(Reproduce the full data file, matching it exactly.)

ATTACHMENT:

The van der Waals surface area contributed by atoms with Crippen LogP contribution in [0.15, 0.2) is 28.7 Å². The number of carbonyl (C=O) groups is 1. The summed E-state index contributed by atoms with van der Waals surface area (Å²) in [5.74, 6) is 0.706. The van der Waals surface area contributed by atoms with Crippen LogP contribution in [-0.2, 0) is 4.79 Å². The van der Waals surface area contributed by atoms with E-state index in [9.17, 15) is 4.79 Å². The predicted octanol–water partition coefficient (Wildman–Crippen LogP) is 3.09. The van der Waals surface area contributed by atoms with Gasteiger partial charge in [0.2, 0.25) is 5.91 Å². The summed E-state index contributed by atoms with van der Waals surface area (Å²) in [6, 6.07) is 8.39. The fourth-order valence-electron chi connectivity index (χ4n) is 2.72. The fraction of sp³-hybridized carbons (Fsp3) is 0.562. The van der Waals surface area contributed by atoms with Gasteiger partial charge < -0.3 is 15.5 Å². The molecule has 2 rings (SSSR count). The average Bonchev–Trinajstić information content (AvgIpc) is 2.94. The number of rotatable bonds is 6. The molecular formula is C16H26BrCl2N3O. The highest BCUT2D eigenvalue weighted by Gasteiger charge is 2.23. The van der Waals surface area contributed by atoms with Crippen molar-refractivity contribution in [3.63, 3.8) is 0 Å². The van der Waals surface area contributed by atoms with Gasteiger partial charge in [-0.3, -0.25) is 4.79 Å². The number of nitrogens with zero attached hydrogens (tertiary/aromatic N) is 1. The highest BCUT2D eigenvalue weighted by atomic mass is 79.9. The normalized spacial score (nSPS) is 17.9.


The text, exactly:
The van der Waals surface area contributed by atoms with Crippen LogP contribution in [0.15, 0.2) is 28.7 Å². The number of carbonyl (C=O) groups is 1. The summed E-state index contributed by atoms with van der Waals surface area (Å²) in [5.74, 6) is 0.706. The van der Waals surface area contributed by atoms with Crippen LogP contribution in [-0.2, 0) is 4.79 Å². The van der Waals surface area contributed by atoms with E-state index in [9.17, 15) is 4.79 Å². The predicted octanol–water partition coefficient (Wildman–Crippen LogP) is 3.09. The van der Waals surface area contributed by atoms with Gasteiger partial charge in [0.2, 0.25) is 5.91 Å². The summed E-state index contributed by atoms with van der Waals surface area (Å²) in [6, 6.07) is 8.39. The fourth-order valence-electron chi connectivity index (χ4n) is 2.72. The fraction of sp³-hybridized carbons (Fsp3) is 0.562. The van der Waals surface area contributed by atoms with Gasteiger partial charge < -0.3 is 15.5 Å². The molecule has 2 rings (SSSR count). The average Bonchev–Trinajstić information content (AvgIpc) is 2.94. The number of rotatable bonds is 6. The molecular formula is C16H26BrCl2N3O. The highest BCUT2D eigenvalue weighted by Gasteiger charge is 2.23. The van der Waals surface area contributed by atoms with Crippen molar-refractivity contribution in [3.63, 3.8) is 0 Å². The van der Waals surface area contributed by atoms with Gasteiger partial charge in [-0.3, -0.25) is 4.79 Å². The number of nitrogens with zero attached hydrogens (tertiary/aromatic N) is 1. The highest BCUT2D eigenvalue weighted by atomic mass is 79.9. The normalized spacial score (nSPS) is 17.9.